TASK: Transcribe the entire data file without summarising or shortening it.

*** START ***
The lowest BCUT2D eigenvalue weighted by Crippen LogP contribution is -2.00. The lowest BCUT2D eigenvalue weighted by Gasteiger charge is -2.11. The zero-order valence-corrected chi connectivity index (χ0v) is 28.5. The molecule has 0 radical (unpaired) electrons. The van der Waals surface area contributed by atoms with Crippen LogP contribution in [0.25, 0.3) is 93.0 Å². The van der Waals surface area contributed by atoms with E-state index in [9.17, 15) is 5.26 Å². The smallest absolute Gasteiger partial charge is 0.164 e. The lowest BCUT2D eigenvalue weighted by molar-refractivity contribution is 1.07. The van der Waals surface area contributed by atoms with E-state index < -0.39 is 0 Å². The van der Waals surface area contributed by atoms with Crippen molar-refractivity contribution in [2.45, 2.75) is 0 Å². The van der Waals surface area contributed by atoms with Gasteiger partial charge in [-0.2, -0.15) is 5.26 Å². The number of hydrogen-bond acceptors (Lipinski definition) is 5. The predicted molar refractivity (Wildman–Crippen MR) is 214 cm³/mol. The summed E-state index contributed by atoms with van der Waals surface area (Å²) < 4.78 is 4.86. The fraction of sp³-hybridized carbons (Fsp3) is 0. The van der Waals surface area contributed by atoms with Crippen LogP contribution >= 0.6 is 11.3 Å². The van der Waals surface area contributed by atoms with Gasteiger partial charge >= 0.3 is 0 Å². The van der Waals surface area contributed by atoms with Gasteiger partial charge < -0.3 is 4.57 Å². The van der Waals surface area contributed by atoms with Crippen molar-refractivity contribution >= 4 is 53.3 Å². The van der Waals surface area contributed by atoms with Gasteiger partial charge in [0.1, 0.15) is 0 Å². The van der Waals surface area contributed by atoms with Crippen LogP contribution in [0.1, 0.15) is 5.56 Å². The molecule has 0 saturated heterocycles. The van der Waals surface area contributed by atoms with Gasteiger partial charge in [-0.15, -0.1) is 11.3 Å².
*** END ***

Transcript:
The lowest BCUT2D eigenvalue weighted by Crippen LogP contribution is -2.00. The lowest BCUT2D eigenvalue weighted by Gasteiger charge is -2.11. The zero-order valence-corrected chi connectivity index (χ0v) is 28.5. The molecule has 0 radical (unpaired) electrons. The van der Waals surface area contributed by atoms with Crippen LogP contribution in [0.25, 0.3) is 93.0 Å². The van der Waals surface area contributed by atoms with E-state index in [9.17, 15) is 5.26 Å². The smallest absolute Gasteiger partial charge is 0.164 e. The lowest BCUT2D eigenvalue weighted by molar-refractivity contribution is 1.07. The van der Waals surface area contributed by atoms with E-state index < -0.39 is 0 Å². The van der Waals surface area contributed by atoms with Crippen molar-refractivity contribution in [2.45, 2.75) is 0 Å². The van der Waals surface area contributed by atoms with Gasteiger partial charge in [-0.2, -0.15) is 5.26 Å². The number of hydrogen-bond acceptors (Lipinski definition) is 5. The predicted molar refractivity (Wildman–Crippen MR) is 214 cm³/mol. The summed E-state index contributed by atoms with van der Waals surface area (Å²) < 4.78 is 4.86. The fraction of sp³-hybridized carbons (Fsp3) is 0. The van der Waals surface area contributed by atoms with Crippen LogP contribution >= 0.6 is 11.3 Å². The van der Waals surface area contributed by atoms with Gasteiger partial charge >= 0.3 is 0 Å². The van der Waals surface area contributed by atoms with Gasteiger partial charge < -0.3 is 4.57 Å². The van der Waals surface area contributed by atoms with Crippen molar-refractivity contribution >= 4 is 53.3 Å². The van der Waals surface area contributed by atoms with Gasteiger partial charge in [0.1, 0.15) is 0 Å². The van der Waals surface area contributed by atoms with Crippen LogP contribution in [0.1, 0.15) is 5.56 Å². The molecule has 0 saturated heterocycles. The van der Waals surface area contributed by atoms with Gasteiger partial charge in [-0.15, -0.1) is 11.3 Å².